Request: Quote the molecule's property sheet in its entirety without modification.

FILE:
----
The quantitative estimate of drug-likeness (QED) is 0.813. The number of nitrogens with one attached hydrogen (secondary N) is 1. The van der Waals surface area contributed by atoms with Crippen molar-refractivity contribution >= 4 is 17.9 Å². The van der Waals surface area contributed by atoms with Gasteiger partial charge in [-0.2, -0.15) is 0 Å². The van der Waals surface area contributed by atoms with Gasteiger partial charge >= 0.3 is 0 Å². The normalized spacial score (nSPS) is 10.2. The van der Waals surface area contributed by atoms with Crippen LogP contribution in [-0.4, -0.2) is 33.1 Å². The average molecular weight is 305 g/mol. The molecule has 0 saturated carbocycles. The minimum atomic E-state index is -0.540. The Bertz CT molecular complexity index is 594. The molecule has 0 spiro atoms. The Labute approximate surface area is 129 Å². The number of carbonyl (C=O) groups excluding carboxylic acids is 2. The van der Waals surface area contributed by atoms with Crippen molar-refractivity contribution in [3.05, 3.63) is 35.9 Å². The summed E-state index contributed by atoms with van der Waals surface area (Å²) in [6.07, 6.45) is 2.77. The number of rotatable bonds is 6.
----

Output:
The quantitative estimate of drug-likeness (QED) is 0.813. The number of nitrogens with one attached hydrogen (secondary N) is 1. The van der Waals surface area contributed by atoms with Crippen molar-refractivity contribution >= 4 is 17.9 Å². The van der Waals surface area contributed by atoms with Gasteiger partial charge in [-0.2, -0.15) is 0 Å². The van der Waals surface area contributed by atoms with Gasteiger partial charge >= 0.3 is 0 Å². The normalized spacial score (nSPS) is 10.2. The van der Waals surface area contributed by atoms with Crippen LogP contribution in [-0.4, -0.2) is 33.1 Å². The average molecular weight is 305 g/mol. The molecule has 0 saturated carbocycles. The minimum atomic E-state index is -0.540. The Bertz CT molecular complexity index is 594. The molecule has 0 spiro atoms. The Labute approximate surface area is 129 Å². The number of carbonyl (C=O) groups excluding carboxylic acids is 2. The van der Waals surface area contributed by atoms with Crippen molar-refractivity contribution in [3.05, 3.63) is 35.9 Å². The summed E-state index contributed by atoms with van der Waals surface area (Å²) in [6.07, 6.45) is 2.77. The number of rotatable bonds is 6.